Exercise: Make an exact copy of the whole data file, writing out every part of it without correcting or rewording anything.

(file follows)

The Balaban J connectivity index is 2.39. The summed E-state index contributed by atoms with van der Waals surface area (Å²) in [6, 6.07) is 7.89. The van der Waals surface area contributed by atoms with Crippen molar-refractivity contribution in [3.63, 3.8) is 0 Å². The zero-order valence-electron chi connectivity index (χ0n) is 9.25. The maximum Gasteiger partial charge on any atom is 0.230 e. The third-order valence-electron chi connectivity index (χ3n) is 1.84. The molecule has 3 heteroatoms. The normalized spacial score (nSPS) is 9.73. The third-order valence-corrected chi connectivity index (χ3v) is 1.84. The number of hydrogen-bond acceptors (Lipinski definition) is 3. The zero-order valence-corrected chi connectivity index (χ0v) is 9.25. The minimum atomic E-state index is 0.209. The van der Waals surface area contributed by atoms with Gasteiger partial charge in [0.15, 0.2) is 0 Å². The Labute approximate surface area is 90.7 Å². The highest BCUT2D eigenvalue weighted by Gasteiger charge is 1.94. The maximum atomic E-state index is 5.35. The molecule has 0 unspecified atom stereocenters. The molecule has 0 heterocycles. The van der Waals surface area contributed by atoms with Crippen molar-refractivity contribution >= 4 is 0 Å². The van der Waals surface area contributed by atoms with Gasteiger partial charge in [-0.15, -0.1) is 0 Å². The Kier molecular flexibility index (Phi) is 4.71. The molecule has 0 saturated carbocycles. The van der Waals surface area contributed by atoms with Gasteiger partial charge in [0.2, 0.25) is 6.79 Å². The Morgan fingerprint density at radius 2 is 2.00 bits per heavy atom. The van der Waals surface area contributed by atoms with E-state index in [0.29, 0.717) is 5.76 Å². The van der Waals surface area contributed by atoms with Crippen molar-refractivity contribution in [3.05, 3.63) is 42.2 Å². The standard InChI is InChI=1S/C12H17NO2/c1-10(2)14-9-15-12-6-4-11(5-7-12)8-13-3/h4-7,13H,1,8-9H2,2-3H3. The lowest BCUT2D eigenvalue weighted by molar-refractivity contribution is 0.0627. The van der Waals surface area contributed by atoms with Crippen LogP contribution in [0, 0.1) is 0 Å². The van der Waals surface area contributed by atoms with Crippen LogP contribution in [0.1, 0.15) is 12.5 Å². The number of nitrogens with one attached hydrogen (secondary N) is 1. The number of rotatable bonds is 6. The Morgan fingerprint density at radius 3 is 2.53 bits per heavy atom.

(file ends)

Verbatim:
The Balaban J connectivity index is 2.39. The summed E-state index contributed by atoms with van der Waals surface area (Å²) in [6, 6.07) is 7.89. The van der Waals surface area contributed by atoms with Crippen molar-refractivity contribution in [3.63, 3.8) is 0 Å². The zero-order valence-electron chi connectivity index (χ0n) is 9.25. The maximum Gasteiger partial charge on any atom is 0.230 e. The third-order valence-electron chi connectivity index (χ3n) is 1.84. The molecule has 3 heteroatoms. The normalized spacial score (nSPS) is 9.73. The third-order valence-corrected chi connectivity index (χ3v) is 1.84. The number of hydrogen-bond acceptors (Lipinski definition) is 3. The zero-order valence-corrected chi connectivity index (χ0v) is 9.25. The minimum atomic E-state index is 0.209. The van der Waals surface area contributed by atoms with Gasteiger partial charge in [0.15, 0.2) is 0 Å². The Labute approximate surface area is 90.7 Å². The highest BCUT2D eigenvalue weighted by Gasteiger charge is 1.94. The maximum atomic E-state index is 5.35. The molecule has 0 unspecified atom stereocenters. The molecule has 0 heterocycles. The van der Waals surface area contributed by atoms with Crippen molar-refractivity contribution >= 4 is 0 Å². The van der Waals surface area contributed by atoms with Gasteiger partial charge in [-0.15, -0.1) is 0 Å². The Kier molecular flexibility index (Phi) is 4.71. The molecule has 0 saturated carbocycles. The van der Waals surface area contributed by atoms with Gasteiger partial charge in [0.2, 0.25) is 6.79 Å². The Morgan fingerprint density at radius 2 is 2.00 bits per heavy atom. The van der Waals surface area contributed by atoms with E-state index in [0.29, 0.717) is 5.76 Å². The van der Waals surface area contributed by atoms with Crippen molar-refractivity contribution in [3.05, 3.63) is 42.2 Å². The standard InChI is InChI=1S/C12H17NO2/c1-10(2)14-9-15-12-6-4-11(5-7-12)8-13-3/h4-7,13H,1,8-9H2,2-3H3. The lowest BCUT2D eigenvalue weighted by molar-refractivity contribution is 0.0627. The van der Waals surface area contributed by atoms with Crippen LogP contribution in [0, 0.1) is 0 Å². The van der Waals surface area contributed by atoms with Crippen LogP contribution in [0.1, 0.15) is 12.5 Å². The number of nitrogens with one attached hydrogen (secondary N) is 1. The number of rotatable bonds is 6. The Morgan fingerprint density at radius 3 is 2.53 bits per heavy atom.